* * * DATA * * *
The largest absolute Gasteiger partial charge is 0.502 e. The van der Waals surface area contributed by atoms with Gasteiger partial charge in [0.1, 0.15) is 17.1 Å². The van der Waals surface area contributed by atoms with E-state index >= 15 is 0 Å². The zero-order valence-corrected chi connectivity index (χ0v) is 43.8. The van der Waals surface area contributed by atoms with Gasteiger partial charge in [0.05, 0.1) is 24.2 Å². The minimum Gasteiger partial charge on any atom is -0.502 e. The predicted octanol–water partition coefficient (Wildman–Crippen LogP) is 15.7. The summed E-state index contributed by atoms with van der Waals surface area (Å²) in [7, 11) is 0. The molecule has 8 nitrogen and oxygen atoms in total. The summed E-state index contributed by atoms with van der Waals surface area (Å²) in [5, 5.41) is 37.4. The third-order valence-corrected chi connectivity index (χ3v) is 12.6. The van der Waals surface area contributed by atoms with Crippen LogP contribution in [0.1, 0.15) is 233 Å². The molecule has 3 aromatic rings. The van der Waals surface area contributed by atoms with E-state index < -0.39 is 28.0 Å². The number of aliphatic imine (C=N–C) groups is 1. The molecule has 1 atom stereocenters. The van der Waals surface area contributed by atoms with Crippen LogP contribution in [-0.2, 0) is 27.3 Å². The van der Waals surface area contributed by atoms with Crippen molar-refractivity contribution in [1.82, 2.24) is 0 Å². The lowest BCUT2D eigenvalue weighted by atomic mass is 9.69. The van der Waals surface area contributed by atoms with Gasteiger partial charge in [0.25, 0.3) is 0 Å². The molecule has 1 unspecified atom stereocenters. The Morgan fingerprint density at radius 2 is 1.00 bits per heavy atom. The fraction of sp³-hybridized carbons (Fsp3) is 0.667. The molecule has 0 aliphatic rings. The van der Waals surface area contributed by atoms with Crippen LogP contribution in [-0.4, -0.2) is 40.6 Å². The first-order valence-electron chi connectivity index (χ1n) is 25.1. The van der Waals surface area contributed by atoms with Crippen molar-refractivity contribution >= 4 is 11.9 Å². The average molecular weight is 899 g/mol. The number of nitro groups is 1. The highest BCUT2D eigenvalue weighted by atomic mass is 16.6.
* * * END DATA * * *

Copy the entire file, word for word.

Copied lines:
The largest absolute Gasteiger partial charge is 0.502 e. The van der Waals surface area contributed by atoms with Gasteiger partial charge in [0.1, 0.15) is 17.1 Å². The van der Waals surface area contributed by atoms with E-state index >= 15 is 0 Å². The zero-order valence-corrected chi connectivity index (χ0v) is 43.8. The van der Waals surface area contributed by atoms with Gasteiger partial charge in [0.05, 0.1) is 24.2 Å². The minimum Gasteiger partial charge on any atom is -0.502 e. The predicted octanol–water partition coefficient (Wildman–Crippen LogP) is 15.7. The summed E-state index contributed by atoms with van der Waals surface area (Å²) in [7, 11) is 0. The molecule has 8 nitrogen and oxygen atoms in total. The summed E-state index contributed by atoms with van der Waals surface area (Å²) in [5, 5.41) is 37.4. The third-order valence-corrected chi connectivity index (χ3v) is 12.6. The van der Waals surface area contributed by atoms with Crippen LogP contribution in [0.1, 0.15) is 233 Å². The molecule has 3 aromatic rings. The van der Waals surface area contributed by atoms with E-state index < -0.39 is 28.0 Å². The number of aliphatic imine (C=N–C) groups is 1. The molecule has 1 atom stereocenters. The van der Waals surface area contributed by atoms with Crippen LogP contribution in [-0.2, 0) is 27.3 Å². The van der Waals surface area contributed by atoms with Crippen molar-refractivity contribution in [1.82, 2.24) is 0 Å². The lowest BCUT2D eigenvalue weighted by atomic mass is 9.69. The van der Waals surface area contributed by atoms with Gasteiger partial charge in [0.25, 0.3) is 0 Å². The molecule has 1 unspecified atom stereocenters. The Morgan fingerprint density at radius 2 is 1.00 bits per heavy atom. The fraction of sp³-hybridized carbons (Fsp3) is 0.667. The molecule has 0 aliphatic rings. The van der Waals surface area contributed by atoms with Crippen LogP contribution in [-0.4, -0.2) is 40.6 Å². The first-order valence-electron chi connectivity index (χ1n) is 25.1. The van der Waals surface area contributed by atoms with Crippen molar-refractivity contribution >= 4 is 11.9 Å². The average molecular weight is 899 g/mol. The number of nitro groups is 1. The highest BCUT2D eigenvalue weighted by atomic mass is 16.6.